Alan Lumb opens his door and lets Lyn into the hallway of his ground floor flat. She has never met anyone who smells so strongly of tea – somewhere between Earl Grey and chamomile. He is younger than his twitter photo and doesn’t really look like Alan Bennett, though he sounds like she remembers Alan Bennett reading on the radio.
‘You work in the library.’
He smells of tea or rope, the hall of dust and old books.
‘Yes, I do.’
‘What do you think of it now?’
She should be loyal and shouldn’t slag the new building off just because she now gets a constant view of her thorn mast.
He doesn’t give her time to reply. ‘A vast improvement. The museum too, I take it you have seen the cayman and his friend the monkey’s arse? Any public institution that displays a tax man made from a monkey’s arse deserves to be supported.’
‘I think it was customs wasn’t it?’
He taps a tupperware container he has picked up from the hall table, ‘Your mulberries, you can drop this off when you’ve done. What are you making, vinaigrette? They make a good vinaigrette if you’ve only a few, I do a cordial now, my wife used to make a gin. Pyramus and Thisbe.’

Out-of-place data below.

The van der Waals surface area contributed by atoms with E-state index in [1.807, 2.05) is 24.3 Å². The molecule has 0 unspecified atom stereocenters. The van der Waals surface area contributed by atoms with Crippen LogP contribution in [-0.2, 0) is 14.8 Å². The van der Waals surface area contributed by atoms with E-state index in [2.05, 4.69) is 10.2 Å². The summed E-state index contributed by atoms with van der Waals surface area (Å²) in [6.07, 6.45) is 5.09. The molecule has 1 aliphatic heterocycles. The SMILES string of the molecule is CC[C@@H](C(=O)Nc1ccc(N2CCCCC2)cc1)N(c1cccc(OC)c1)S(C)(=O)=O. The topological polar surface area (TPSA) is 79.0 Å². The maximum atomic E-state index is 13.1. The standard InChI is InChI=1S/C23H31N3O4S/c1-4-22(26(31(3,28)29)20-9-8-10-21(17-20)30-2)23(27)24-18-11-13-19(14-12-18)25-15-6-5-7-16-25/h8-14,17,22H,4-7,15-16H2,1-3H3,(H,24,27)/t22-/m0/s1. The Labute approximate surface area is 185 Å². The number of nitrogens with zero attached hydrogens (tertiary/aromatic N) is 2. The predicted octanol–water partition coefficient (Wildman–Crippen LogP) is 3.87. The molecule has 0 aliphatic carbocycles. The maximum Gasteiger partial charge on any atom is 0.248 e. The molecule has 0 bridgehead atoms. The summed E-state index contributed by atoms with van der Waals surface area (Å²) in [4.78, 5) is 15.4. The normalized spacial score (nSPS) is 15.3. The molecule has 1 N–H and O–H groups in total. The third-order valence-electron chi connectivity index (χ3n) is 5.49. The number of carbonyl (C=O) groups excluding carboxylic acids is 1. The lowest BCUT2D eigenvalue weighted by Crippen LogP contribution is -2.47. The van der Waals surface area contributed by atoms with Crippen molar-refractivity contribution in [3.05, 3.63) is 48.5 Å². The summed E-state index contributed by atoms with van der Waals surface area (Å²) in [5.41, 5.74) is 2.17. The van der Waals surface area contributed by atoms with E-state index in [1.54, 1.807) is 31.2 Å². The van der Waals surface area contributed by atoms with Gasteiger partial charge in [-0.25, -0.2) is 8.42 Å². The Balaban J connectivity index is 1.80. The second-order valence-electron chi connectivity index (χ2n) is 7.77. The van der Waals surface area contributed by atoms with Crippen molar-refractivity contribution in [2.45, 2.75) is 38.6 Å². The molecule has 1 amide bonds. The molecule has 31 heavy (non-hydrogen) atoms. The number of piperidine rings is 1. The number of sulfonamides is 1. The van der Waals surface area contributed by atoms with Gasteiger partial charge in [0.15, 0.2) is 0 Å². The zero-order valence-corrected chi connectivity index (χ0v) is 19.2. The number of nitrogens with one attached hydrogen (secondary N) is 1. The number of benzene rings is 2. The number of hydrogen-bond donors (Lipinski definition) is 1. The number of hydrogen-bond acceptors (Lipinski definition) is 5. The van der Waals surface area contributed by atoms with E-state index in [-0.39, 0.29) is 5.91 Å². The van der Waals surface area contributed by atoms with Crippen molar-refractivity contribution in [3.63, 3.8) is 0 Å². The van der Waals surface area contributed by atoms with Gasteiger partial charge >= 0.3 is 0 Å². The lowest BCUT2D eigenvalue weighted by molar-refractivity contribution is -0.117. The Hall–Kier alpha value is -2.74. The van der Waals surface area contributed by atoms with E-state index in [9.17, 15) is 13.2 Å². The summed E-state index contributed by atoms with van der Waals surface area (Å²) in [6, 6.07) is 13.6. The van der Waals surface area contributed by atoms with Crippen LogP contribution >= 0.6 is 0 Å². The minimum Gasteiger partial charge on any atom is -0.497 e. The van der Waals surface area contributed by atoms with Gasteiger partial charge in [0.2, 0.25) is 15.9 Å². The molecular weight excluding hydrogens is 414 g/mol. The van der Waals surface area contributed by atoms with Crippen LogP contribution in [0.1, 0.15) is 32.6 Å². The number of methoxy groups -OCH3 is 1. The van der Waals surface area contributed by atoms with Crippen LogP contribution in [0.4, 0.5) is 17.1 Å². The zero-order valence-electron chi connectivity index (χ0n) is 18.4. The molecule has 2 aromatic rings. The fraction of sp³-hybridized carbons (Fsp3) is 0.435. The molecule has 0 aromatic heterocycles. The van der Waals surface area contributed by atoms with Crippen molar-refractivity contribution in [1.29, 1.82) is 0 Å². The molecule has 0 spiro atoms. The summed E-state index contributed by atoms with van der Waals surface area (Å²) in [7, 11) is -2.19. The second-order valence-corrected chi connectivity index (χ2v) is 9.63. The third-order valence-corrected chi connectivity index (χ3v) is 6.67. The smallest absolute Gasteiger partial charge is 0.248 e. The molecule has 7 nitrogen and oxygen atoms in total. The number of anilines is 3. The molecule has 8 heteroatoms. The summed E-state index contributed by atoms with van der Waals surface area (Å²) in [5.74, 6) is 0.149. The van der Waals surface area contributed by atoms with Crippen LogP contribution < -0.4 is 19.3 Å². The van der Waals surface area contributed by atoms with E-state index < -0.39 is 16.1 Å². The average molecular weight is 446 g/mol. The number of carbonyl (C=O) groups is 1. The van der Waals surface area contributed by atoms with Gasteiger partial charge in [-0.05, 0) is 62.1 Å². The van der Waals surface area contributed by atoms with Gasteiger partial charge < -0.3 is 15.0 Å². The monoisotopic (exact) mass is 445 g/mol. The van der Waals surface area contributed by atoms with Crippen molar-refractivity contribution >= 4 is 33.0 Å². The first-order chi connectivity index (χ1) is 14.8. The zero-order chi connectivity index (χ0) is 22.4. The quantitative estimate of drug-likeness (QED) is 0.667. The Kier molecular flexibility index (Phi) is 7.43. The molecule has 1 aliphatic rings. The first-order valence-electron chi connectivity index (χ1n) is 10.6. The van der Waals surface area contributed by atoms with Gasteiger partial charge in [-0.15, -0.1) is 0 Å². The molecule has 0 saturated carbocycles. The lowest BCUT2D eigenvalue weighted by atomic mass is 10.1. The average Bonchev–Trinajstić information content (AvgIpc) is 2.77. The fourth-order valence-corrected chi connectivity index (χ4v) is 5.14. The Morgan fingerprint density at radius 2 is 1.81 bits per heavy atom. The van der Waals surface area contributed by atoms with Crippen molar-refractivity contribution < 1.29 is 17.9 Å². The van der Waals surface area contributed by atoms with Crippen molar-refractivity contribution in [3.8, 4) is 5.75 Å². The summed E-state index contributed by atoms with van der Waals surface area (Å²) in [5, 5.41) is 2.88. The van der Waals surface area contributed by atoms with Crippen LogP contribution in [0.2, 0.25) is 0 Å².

‘Everyone goes on about the mulberry tree in the prison but they forget about Pyramus and Thisbe, Wakefield couple.’ He smiles, ‘From way back, hole in the wall. You know the story?’
He’s not fooled, ‘Look it up. Goooogle it.’
Lyn wants to ask, How old do you think you are? Not much older than me, and if you chose proper clothes, stopped all the old gaffer stuff and didn’t sound like Alan Bennett you’d be quite good looking.
She hangs a minute, feeling the slight weight of the mulberries slipping softly across the container, but he doesn’t offer her tea.